• It is not knowledge, but the act of learning, not possession but the act of getting there, which grants the greatest enjoyment. [Wahrlich es ist nicht das Wissen, sondern das Lernen, nicht das Besitzen sondern das Erwerben, nicht das Da-Seyn, sondern das Hinkommen, was den grössten Genuss gewährt.] When I have clarified and exhausted a subject, then I turn away from it, in order to go into darkness again. The never-satisfied man is so strange; if he has completed a structure, then it is not in order to dwell in it peacefully, but in order to begin another. I imagine the world conqueror must feel thus, who, after one kingdom is scarcely conquered, stretches out his arms for others.
  • I mean the word proof not in the sense of the lawyers, who set two half proofs equal to a whole one, but in the sense of a mathematician, where ½ proof = 0, and it is demanded for proof that every doubt becomes impossible.
    • In a letter to Heinrich Wilhelm Matthias Olbers (14 May 1826), defending Chevalier d'Angos against presumption of guilt (by Johann Franz Encke and others), of having falsely claimed to have discovered a comet in 1784; as quoted in Calculus Gems (1992) by George F. Simmons
  • We must admit with humility that, while number is purely a product of our minds, space has a reality outside our minds, so that we cannot completely prescribe its properties a priori.
  • To praise it would amount to praising myself. For the entire content of the work ... coincides almost exactly with my own meditations which have occupied my mind for the past thirty or thirty-five years.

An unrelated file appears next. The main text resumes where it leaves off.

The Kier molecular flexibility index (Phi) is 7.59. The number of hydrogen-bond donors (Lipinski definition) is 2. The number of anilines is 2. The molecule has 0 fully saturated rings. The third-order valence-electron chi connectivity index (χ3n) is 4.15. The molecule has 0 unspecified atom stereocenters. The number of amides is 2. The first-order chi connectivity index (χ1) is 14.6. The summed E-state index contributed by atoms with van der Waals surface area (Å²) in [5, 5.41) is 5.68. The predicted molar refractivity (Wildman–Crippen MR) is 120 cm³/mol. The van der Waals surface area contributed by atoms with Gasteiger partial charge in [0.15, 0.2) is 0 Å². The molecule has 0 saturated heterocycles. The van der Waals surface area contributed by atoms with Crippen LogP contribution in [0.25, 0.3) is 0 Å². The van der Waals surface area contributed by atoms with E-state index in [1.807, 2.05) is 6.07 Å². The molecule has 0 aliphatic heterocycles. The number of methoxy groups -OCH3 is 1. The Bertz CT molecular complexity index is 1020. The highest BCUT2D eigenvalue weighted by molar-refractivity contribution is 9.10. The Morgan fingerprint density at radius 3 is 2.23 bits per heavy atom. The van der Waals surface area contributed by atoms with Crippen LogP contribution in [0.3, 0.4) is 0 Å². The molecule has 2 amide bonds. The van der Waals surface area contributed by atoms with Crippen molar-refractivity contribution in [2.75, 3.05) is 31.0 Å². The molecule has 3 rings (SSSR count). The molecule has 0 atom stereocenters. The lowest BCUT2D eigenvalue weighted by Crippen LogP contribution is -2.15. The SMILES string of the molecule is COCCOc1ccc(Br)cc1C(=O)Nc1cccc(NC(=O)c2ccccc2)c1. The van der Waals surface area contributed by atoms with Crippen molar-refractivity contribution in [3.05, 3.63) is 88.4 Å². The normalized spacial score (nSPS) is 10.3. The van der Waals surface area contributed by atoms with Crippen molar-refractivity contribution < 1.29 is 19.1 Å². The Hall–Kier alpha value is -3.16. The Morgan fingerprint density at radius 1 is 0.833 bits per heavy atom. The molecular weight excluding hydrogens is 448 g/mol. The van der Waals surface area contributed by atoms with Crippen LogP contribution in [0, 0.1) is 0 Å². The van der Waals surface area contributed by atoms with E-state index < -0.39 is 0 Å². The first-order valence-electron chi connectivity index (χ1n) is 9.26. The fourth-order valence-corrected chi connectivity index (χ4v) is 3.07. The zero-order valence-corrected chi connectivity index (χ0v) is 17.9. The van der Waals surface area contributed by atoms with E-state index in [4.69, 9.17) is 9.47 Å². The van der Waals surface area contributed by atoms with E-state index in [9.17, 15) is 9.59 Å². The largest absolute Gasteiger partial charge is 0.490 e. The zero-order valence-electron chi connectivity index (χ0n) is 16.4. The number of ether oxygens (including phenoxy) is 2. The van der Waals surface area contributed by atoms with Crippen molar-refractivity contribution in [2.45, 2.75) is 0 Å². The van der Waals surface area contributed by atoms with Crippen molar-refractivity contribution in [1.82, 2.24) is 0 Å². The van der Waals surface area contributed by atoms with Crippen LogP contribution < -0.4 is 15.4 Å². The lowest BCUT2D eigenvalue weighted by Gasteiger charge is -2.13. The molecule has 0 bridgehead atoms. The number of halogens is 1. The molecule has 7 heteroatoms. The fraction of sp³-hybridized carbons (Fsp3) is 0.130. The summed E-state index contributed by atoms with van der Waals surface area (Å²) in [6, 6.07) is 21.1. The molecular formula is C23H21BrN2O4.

• I will add that I have recently received from Hungary a little paper on non-Euclidean geometry in which I rediscover all my own ideas and results worked out with great elegance... The writer is a very young Austrian officer, the son of one of my early friends, with whom I often discussed the subject in 1798, although my ideas were at that time far removed from the development and maturity which they have received through the original reflections of this young man. I consider the young geometer J. Bolyai a genius of the first rank.
  • Mathematics is the queen of the sciences.
    • As quoted in Gauss zum Gedächtniss (1856) by Wolfgang Sartorius von Waltershausen; Variants: Mathematics is the queen of sciences and number theory is the queen of mathematics. She often condescends to render service to astronomy and other natural sciences, but in all relations she is entitled to the first rank.
      Mathematics is the queen of the sciences and number theory is the queen of mathematics. [Die Mathematik ist die Königin der Wissenschaften und die Zahlentheorie ist die Königin der Mathematik.]